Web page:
Six UK Muslims on trial for botched bombings one "faced woman with child wearing NY shirt" before attempting to detonate
January 15, 2007
Militants plotted 2nd wave of U.K. bombs - prosecutor
By Michael Holden
LONDON (Reuters) - An Islamist cell tried to carry out suicide bombings on London's transport system just two weeks after attacks that killed 52 people and wounded about 700, a prosecutor said on Monday.
The "extremist Muslim plot" was not a hastily arranged copycat scheme but a long-planned operation, chief prosecutor Nigel Sweeney said as six British men went on trial over the failed attacks of July 21, 2005.
He said the attackers aimed to cause maximum injury by detonating home-made bombs packed with metal, which they carried in rucksacks onto the public transport system.
Their selection of targets -- three underground trains and a bus -- echoed those in the deadly attacks by four young British Muslims who blew themselves up in London just two weeks earlier, on July 7, 2005.
The failed second set of attacks caused panic and triggered a huge manhunt, leaving Londoners unclear at the time if they were a botched and quickly assembled attempt to imitate the original carnage.
But Sweeney told the high-security Woolwich Crown Court: "The evidence in this case shows that this conspiracy had been in existence long before the events of July 7."
The six men, all originally from Africa and in their 20s, are charged with planning to set off explosives on three underground trains and a bus in London on July 21.
Sweeney said the 9th-floor flat of defendant Yassin Hassin Omar in north London was the bomb-making factory. The detonator was triacetone triperoxide (TATP) and the main charge was held in buckets surrounded by screws, tacks, washers and nuts.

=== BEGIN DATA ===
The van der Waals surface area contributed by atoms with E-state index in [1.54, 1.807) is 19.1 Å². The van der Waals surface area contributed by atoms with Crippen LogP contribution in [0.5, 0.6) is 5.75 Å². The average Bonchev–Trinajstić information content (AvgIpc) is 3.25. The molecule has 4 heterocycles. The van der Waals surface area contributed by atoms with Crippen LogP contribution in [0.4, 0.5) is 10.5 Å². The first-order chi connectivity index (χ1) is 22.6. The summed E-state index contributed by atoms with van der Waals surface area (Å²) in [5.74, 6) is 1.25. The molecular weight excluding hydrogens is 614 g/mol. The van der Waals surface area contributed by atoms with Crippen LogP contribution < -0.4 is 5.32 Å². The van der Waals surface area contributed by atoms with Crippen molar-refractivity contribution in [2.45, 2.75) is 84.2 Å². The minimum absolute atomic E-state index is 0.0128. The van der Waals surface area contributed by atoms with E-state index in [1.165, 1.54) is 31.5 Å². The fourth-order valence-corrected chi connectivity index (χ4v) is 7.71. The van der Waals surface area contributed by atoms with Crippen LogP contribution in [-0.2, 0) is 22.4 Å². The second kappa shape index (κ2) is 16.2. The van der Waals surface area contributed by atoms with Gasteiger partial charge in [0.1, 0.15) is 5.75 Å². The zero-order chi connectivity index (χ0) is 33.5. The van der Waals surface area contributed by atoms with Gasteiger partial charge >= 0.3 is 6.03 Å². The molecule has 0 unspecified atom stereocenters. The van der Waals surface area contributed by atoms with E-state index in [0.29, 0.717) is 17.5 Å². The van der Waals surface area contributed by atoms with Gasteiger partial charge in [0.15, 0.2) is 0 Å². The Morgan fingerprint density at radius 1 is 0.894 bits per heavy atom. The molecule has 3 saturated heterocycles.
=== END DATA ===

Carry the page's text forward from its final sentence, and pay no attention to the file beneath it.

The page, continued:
"The purpose is, of course, to increase fragmentation when the bomb explodes and maximise the possibility of injury, fatal or otherwise, to those in the vicinity," Sweeney told the court.
FAILED TO EXPLODE
Sweeney said the 5 kg bombs were made of hydrogen peroxide, nail varnish and flour used to make chapatis, or unleavened bread. They were carried in rucksacks with wires connected to the detonators hidden under clothing.
He said four of the defendants successfully fired their TATP detonators but the main charge failed to explode, possibly because the proportion of hydrogen peroxide was not quite right.
TATP is an explosive chemical which can be made from commonly available household products. Nicknamed "Mother of Satan", it is highly volatile and liable to explode prematurely if subjected to friction, impact or change of temperature.
The suspected July 21 plot sparked one of Britain's biggest manhunts and all the main suspects on trial were apprehended just over a week after the failed attacks.
Muktah Said Ibrahim, Manfo Kwaku Asiedu, Hussein Osman, Yassin Hassin Omar, Ramzi Mohammed and Adel Yahya are all charged with conspiracy to murder.
The prosecutor said Osman had told police after being arrested in Italy that the bombings were a deliberate hoax to make a political point. Sweeney rejected the "hoax" defence.